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Name: margalit
Location: Massachusetts, United States Professional writer, educational advocate, opinionated ultra liberal mother of 18 year old twins, living life in the slow lane due to hypertrophic cardiomyopathy, congestive heart failure, and diabetes.

email: margalitc at yahoo dot com

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Saturday, January 14, 2006

Fiddler's on TV



My true confession: I love Fiddler on the Roof. OK, it tends to be a corny movie that represents a complicated time in history in very simplistic terms. The first half and the second half don't quite fit together very well. But damn...can you watch this movie without breaking into song? I can't. Two years ago a local theatre had a Fiddler on the Roof sing-along showing. It was sold out for weeks but we lucked out and got tickets for the whole family. Lets just say the kids were a lot less enthusiastic than I was. We had to wait for hours on line in the cold of winter just to get into the theatre. As we entered, everyone was handed a bag of props to use during the movie. The theatre offered free coffee, cookies, and hersheys kisses. My kids were busy scarfing up the kisses and sneaking coffee before the film started. Around us were many people who were obvious fans of the film. Women were dressed in babushkas and long skirts. "Bearded" men were dressed in boots with pants tucked in, heads covered in hats with peyus (sidecurls) peaking out, and of course there were tallit katon (small garments worn under men's clothing with strings hanging down) all over the place. There were some Yentas, some Lazar Woolfs, and quite a few Chava type girls. Even a Cossack or two Definately set up the mood. My kids were mortified.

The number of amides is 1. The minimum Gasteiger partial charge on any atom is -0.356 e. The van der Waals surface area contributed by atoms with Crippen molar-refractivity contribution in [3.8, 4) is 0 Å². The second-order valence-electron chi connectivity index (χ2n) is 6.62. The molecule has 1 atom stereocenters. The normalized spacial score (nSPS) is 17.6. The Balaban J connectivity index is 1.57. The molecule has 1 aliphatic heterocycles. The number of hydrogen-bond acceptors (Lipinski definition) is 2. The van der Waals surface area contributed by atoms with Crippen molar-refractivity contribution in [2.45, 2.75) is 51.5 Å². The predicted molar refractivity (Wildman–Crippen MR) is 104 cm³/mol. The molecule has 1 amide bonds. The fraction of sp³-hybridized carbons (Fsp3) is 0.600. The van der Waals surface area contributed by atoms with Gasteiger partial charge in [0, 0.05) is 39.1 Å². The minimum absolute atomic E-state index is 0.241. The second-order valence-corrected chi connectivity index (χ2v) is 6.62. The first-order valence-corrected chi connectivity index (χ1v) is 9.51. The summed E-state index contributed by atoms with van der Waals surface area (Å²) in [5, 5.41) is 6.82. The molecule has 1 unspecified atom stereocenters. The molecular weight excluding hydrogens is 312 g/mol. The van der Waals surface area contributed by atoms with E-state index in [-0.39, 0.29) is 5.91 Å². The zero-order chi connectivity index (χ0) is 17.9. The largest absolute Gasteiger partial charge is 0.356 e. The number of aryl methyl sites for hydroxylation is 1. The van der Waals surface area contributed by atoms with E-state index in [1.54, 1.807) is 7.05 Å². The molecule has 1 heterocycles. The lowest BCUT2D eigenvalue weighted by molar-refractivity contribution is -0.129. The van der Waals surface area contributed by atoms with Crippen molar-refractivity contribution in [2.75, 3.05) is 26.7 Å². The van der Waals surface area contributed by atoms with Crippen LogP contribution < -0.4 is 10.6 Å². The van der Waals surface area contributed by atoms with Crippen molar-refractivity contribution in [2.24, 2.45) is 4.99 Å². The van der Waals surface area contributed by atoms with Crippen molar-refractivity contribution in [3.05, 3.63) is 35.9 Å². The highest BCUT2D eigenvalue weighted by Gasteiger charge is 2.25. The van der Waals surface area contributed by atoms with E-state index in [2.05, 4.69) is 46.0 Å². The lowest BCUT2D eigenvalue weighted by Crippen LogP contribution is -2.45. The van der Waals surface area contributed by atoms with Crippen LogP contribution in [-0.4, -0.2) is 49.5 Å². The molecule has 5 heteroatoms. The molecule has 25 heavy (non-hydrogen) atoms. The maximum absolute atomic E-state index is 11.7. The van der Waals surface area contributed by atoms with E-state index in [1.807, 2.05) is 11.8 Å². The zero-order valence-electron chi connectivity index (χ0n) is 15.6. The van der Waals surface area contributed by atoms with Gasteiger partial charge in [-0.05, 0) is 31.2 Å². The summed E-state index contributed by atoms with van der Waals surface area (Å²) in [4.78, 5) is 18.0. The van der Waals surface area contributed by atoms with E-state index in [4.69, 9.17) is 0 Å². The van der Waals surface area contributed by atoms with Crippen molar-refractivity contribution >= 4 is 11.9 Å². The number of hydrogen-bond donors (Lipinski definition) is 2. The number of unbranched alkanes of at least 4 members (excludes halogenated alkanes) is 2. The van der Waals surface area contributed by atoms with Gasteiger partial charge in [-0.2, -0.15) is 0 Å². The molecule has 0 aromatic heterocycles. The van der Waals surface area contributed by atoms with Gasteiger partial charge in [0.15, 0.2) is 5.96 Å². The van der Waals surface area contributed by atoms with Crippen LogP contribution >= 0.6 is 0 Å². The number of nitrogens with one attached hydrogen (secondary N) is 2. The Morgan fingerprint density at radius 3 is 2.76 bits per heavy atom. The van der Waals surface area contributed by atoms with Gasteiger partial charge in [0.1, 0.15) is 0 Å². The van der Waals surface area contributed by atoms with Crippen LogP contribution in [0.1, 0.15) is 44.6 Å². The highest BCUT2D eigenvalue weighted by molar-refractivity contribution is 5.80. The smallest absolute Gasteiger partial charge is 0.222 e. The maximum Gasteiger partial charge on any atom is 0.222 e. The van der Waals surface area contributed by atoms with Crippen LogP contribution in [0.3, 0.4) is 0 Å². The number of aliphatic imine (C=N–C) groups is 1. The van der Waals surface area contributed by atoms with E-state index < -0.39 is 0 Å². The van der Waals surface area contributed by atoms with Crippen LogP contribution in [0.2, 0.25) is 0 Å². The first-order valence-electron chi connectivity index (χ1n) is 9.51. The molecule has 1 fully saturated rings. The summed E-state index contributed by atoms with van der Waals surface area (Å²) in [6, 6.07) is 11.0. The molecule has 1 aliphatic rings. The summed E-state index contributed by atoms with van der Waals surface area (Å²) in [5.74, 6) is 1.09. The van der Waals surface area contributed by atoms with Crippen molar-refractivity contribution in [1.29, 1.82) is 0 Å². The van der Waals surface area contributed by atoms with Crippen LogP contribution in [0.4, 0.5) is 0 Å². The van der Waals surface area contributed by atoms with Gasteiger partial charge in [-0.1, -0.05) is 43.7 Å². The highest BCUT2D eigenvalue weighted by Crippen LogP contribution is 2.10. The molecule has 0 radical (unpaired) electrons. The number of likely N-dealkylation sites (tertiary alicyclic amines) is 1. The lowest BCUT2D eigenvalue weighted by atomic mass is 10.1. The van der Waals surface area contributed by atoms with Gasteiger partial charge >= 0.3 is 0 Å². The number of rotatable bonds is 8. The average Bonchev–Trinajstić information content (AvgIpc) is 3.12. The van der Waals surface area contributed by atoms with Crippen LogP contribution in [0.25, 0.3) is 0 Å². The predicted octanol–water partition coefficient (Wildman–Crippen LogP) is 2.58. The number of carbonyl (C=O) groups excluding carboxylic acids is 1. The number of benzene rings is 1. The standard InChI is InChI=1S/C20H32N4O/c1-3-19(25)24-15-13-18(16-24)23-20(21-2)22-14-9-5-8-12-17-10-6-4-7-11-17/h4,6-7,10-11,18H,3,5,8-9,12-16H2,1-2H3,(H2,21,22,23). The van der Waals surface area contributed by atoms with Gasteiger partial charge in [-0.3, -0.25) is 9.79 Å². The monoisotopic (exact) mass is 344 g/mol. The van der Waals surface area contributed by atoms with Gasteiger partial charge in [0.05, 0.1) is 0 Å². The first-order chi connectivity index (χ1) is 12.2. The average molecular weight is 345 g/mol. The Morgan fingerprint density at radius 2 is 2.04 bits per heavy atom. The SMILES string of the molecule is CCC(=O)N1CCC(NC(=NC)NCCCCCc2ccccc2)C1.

When the lights went down, a couple of 'leaders' taught us what to do with the props in our bags, and lead us in some required hand motions. My kids were sinking into their chairs, looking horrified. I was having a blast and was so excited to begin. Then the movie started, and Tevya came walking down the road with his milk wagon, as they say in sports, the crowd went wild. People were belting out songs in full voice. Some, like me, were reciting the lines of the film as they were said. All of the songs had captions so people could sing the correct words, but I didn't need them. I'm kind of sad that way. A guy behind us must have been trained vocally and he was singing in the most gorgeous theatrical manner. My kids were almost parallel with the floor and groaning. I was belting out songs like Ethyl Merman.

At intermission the kids snagged cookies and some coffee, and started begging to go home, but I hung firm. We're going to do this to the end because I am having fun. Period. When the second part started, and the film turned darker, they both started paying more attention. During the wedding scene, when the Cossacks break up the party, the Girl audibly gasped. There was less squirming and a lot more intensity. A couple of times, I heard a bit of singing, and props started coming out of bags at the requisite time. Hooked!